How very comfortable for the analysts. They sit back in their safe studies with the benefit of knowing what the future outcomes were for decisions that Churchill made. There are no perfect leaders in this world. I don't hear anyone saying that we should have instead had a leader such as... No. I think the reality is that we couldn't have asked for a better leader at a time like that. Surely that is the real point. It is difficult to imagine anyone else having done a better job.
Nigel, Norwich

Churchill will always be judged by the Second World War and although we were not the winners, we were certainly the heroes with Churchill as our leader. Under any other less worthy man, our fate would have been that of the other European nations and Churchill's belief that we would prevail resulted in the downfall of both the German empire but the eventual collapse of communism forty-five years later. We all need heroes and he is ours.
Tim Hale, Sherborne

A truly great man, a giant among others of his day. Yes, his Dardanelles campaign was flawed, however let us remember that many other flawed attacks took place in those four years. Was his any worse? Were 140,000 casualties any worse than the Somme or Ypres?

It is not to much to say that without his leadership in 1940 we would now be speaking German, if indeed any of our great nation had survived.
Ian Earl, Bournemouth, Dorset

On a lighter note, he wasn't quite the linguist he thought he was. When addressing the French National Assembly he tried to compare his life to that of French history. He said "Quand je regarde mon derriere je vois qu' il est divise en deux partier", which translates as "When I look at my behind I see it is divided into two parts". Had de Gaulle falling off his chair.
Les Leckie, Cheadle, Cheshire

Churchill ruthlessly exploited India and had the audacity of calling Hindus as a foul race deserving extinction despite thousands of Indians dying for England in both the world wars. His ruthless antics united Indians in breaking away from Britain, who till then, were quite divided over whether to seek limited autonomy or independence.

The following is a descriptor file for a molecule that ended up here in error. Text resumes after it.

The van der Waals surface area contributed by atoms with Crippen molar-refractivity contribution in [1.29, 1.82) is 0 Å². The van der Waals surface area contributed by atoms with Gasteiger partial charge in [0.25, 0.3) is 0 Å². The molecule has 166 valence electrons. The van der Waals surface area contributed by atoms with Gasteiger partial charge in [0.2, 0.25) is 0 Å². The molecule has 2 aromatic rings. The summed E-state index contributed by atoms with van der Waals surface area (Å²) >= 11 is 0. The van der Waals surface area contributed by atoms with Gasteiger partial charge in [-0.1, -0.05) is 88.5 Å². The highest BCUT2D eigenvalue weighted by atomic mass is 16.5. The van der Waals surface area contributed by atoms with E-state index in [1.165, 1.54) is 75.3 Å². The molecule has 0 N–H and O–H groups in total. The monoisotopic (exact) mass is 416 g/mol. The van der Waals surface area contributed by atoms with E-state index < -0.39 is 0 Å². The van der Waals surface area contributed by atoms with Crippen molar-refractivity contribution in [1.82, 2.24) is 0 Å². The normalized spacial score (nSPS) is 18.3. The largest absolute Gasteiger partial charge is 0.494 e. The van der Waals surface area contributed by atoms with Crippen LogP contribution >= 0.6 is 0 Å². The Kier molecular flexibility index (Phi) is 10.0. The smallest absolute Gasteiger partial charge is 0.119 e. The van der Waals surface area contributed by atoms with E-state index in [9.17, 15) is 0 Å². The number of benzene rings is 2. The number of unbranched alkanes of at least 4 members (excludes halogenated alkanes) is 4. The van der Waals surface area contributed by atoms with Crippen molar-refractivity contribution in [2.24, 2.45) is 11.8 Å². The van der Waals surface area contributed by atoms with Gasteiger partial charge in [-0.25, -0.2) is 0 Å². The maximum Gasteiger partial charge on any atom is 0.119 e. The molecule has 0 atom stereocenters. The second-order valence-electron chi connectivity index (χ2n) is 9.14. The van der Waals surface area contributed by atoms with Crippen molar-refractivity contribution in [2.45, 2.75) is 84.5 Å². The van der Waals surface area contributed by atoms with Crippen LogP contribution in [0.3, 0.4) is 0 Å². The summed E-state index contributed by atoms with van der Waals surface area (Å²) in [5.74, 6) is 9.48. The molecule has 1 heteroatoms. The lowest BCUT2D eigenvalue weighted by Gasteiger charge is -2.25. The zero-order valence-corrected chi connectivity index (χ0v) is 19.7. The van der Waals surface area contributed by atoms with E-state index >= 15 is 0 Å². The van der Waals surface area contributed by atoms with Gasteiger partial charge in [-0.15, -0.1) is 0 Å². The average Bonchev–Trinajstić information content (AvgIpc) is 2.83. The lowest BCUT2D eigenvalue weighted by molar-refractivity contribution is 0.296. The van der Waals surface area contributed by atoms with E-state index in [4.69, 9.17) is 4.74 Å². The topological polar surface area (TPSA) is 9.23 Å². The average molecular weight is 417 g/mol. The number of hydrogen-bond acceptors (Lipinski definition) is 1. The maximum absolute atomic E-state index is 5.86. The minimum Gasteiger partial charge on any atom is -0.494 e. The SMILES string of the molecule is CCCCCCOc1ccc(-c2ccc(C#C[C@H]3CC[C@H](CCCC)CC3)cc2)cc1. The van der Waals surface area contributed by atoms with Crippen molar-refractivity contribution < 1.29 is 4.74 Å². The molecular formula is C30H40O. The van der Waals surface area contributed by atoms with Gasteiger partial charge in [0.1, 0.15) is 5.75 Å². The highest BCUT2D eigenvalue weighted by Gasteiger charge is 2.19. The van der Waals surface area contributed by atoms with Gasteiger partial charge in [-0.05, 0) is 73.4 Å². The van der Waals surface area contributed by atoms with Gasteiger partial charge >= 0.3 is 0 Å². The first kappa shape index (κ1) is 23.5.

He regarded any non-Western civilization as sub-human. Also his contribution in defeating Nazis is overrated. WWII was mainly won by the US and Russia. De Gaulle was not like Churchill but still ended up on winning side. In such a situation Britain would have ended up on winning side even under Chamberlain.
Dev, London

Dardanelles? Good idea but didn't it fail as the delay between naval bombardment and landing of troops too great? First time it had been tried but a lesson later learned for the D-Day. Temporarily accepting peace terms - of course Hitler would have allowed us to gain strength to free Europe later on?? Terror bombing? The only way we could attack Germany and something each side did to the best of its abilities? Before you say Dresden - Dresden was an important rail junction that the Red Army specifically asked us to bomb to hinder the flow of reinforcements to the eastern front. Don't you just love revisionist historians?
Neil Burke, Essex

What an incredibly lame article. This is sub-GCSE history stuff, perhaps OK for primary school history part of the BBC website, but not for serious debate on the Today website.

All great people of history succeed and fail. But the impact of great peoples' successes outweigh those of their failures, and Churchill is no different. Find me a great figure for whom this is not true. Even Jesus, on the cross, doubts God, crying out, "why have you forsaken me?". But his status as "great" is hardly in doubt.
GW, London

As a statesman and leader with a keen eye for strategic opportunity, even though not all his plans and ideas were successful, he at least understood that the key to Britain's ability to exert political and diplomatic leverage on the global stage, and military power when required, was derived from Britain's maritime power. This crucial strategic insight is far too often lost on today's collection of party first politicians, short-term thinkers and self-serving senior bureaucrats.
Spike, London